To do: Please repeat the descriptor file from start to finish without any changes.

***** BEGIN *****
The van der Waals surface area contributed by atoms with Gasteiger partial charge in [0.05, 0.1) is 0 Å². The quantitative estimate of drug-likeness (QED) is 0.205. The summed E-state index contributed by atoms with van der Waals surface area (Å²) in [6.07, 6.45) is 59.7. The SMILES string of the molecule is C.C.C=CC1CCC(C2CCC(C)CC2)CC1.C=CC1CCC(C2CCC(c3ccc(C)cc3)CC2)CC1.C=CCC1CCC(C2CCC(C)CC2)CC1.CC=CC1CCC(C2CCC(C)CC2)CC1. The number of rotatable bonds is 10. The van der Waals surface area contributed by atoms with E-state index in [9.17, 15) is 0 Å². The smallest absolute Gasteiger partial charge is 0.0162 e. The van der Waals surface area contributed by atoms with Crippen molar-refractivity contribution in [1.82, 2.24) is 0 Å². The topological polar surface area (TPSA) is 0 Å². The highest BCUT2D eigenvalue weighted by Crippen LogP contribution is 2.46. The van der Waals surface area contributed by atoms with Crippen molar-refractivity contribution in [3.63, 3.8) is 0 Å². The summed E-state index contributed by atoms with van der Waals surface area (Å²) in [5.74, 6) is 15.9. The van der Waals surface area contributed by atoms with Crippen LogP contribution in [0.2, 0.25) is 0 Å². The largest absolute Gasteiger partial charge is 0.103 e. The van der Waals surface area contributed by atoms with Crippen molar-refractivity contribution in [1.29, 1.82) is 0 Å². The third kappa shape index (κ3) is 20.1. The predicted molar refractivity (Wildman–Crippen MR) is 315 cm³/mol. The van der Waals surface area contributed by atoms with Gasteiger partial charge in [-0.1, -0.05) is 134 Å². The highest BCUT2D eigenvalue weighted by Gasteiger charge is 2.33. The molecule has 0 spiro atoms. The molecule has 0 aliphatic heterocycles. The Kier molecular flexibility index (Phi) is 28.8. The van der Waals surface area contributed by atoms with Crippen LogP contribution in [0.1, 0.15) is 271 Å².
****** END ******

The van der Waals surface area contributed by atoms with Gasteiger partial charge in [0.05, 0.1) is 0 Å². The quantitative estimate of drug-likeness (QED) is 0.205. The summed E-state index contributed by atoms with van der Waals surface area (Å²) in [6.07, 6.45) is 59.7. The SMILES string of the molecule is C.C.C=CC1CCC(C2CCC(C)CC2)CC1.C=CC1CCC(C2CCC(c3ccc(C)cc3)CC2)CC1.C=CCC1CCC(C2CCC(C)CC2)CC1.CC=CC1CCC(C2CCC(C)CC2)CC1. The number of rotatable bonds is 10. The van der Waals surface area contributed by atoms with E-state index in [9.17, 15) is 0 Å². The smallest absolute Gasteiger partial charge is 0.0162 e. The van der Waals surface area contributed by atoms with Crippen molar-refractivity contribution in [1.82, 2.24) is 0 Å². The topological polar surface area (TPSA) is 0 Å². The highest BCUT2D eigenvalue weighted by Crippen LogP contribution is 2.46. The van der Waals surface area contributed by atoms with Crippen molar-refractivity contribution in [3.63, 3.8) is 0 Å². The summed E-state index contributed by atoms with van der Waals surface area (Å²) in [5.74, 6) is 15.9. The van der Waals surface area contributed by atoms with Crippen LogP contribution in [0.2, 0.25) is 0 Å². The largest absolute Gasteiger partial charge is 0.103 e. The van der Waals surface area contributed by atoms with Crippen molar-refractivity contribution in [1.29, 1.82) is 0 Å². The third kappa shape index (κ3) is 20.1. The predicted molar refractivity (Wildman–Crippen MR) is 315 cm³/mol. The van der Waals surface area contributed by atoms with Gasteiger partial charge in [-0.1, -0.05) is 134 Å². The highest BCUT2D eigenvalue weighted by Gasteiger charge is 2.33. The molecule has 0 spiro atoms. The molecule has 0 aliphatic heterocycles. The Kier molecular flexibility index (Phi) is 28.8. The van der Waals surface area contributed by atoms with Crippen LogP contribution in [0.1, 0.15) is 271 Å².